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A&P I connect tissue

Stack #20487

QuestionAnswer
skeletal muscle tissue striated, voluntary (ex. found in biceps)
cardiac muscle tissue striated, involuntary , only found in heart
smooth muscle tissue nonstriated (smooth) involuntary (ex. found in digestive system, arteries, intestine)
functions of skeletal muscle produce body movement, stabilize body position, storing and moving substances within the body (ATP), generating heat (thermogenesis=shiverring)
properties of muscle tissue electrical excitability, contractilily, extensibility, elasticity
superficial fascia aka subcutaneous layer, separates muscle from skin
deep fascia holds muscles with similar functions together
3 layers of connective tissue epimysium, perimysium, endomysium
epimysium surrounds whole muscle
perimysium surrounds muscle bundles
endomysium surrounds individual muscle fibers
tendon all 3 layers of connective tissue connect at each end of a muscle and form this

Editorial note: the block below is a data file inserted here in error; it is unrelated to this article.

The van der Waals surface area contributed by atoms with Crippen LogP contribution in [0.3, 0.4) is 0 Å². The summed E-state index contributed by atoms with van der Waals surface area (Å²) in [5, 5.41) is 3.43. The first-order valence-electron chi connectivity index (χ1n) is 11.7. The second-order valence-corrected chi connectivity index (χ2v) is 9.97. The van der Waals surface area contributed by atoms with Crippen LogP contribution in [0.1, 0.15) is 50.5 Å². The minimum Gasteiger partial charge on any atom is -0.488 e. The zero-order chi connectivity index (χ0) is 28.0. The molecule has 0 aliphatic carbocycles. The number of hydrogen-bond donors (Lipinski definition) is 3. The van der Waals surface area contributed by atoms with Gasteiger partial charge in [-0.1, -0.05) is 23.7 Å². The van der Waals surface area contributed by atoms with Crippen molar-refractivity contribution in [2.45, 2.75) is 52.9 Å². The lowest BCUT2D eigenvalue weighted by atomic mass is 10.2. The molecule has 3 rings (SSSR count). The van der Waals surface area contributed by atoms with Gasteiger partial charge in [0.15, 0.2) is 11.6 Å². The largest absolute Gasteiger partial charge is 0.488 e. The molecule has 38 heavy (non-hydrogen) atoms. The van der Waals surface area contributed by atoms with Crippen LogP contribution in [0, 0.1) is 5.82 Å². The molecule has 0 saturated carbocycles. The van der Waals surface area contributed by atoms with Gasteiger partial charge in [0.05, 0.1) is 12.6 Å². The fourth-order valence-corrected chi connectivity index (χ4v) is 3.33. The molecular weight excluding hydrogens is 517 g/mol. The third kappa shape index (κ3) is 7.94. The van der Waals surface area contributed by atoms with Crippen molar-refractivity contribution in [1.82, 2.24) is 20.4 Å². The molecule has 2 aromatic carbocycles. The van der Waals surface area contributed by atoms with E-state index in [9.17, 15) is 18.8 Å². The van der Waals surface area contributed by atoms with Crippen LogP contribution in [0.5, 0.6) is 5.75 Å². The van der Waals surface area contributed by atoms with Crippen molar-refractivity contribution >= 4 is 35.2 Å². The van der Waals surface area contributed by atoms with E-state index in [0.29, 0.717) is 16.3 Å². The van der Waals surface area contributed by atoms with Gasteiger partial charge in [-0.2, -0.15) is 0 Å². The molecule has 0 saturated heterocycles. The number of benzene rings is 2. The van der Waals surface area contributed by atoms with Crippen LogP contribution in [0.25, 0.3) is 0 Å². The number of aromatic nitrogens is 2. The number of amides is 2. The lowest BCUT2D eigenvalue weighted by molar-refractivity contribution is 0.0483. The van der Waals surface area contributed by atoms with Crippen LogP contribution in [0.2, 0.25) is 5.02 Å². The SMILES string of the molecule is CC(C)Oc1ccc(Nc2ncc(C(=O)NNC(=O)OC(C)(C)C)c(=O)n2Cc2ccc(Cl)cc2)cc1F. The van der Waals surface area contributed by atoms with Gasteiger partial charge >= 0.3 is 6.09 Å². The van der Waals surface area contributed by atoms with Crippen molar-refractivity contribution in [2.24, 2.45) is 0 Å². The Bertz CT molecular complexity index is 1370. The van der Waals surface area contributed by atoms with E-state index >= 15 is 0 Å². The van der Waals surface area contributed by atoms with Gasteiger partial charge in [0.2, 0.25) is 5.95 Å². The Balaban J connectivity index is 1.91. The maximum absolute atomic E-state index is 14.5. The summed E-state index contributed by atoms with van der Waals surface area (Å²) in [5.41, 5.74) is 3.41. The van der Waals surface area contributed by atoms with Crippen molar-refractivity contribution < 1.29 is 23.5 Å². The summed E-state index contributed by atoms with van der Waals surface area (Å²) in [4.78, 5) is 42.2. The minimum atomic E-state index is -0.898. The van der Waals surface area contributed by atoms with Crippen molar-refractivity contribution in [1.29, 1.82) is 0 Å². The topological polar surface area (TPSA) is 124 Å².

NMJ neuromuscular junction; where muscle fiber and nerve (neuron) connect and communicate
sarcolema plasma (cell) membrane of muscle fiber
Transverse tubules (T tubules) extend from sarcolemma into sarcoplasm
sarcoplasm the cytoplasm of skeletal muscle fiber
myofibrils cylindrical structures within each muscle fiber, contains bundles of thick and thin myofilaments
sarcoplasmic reticulum "sleeve covering myofibril"; network of membranous channels surrounding each myofibril
terminal cisternae surrounds T tubule- expanded ends of SR on either side of T tubule; 2 to a tubule
filaments short protein structures arranged into sarcomeres consisting of thin actin and thick myosin filaments
Created by: ShellyA&P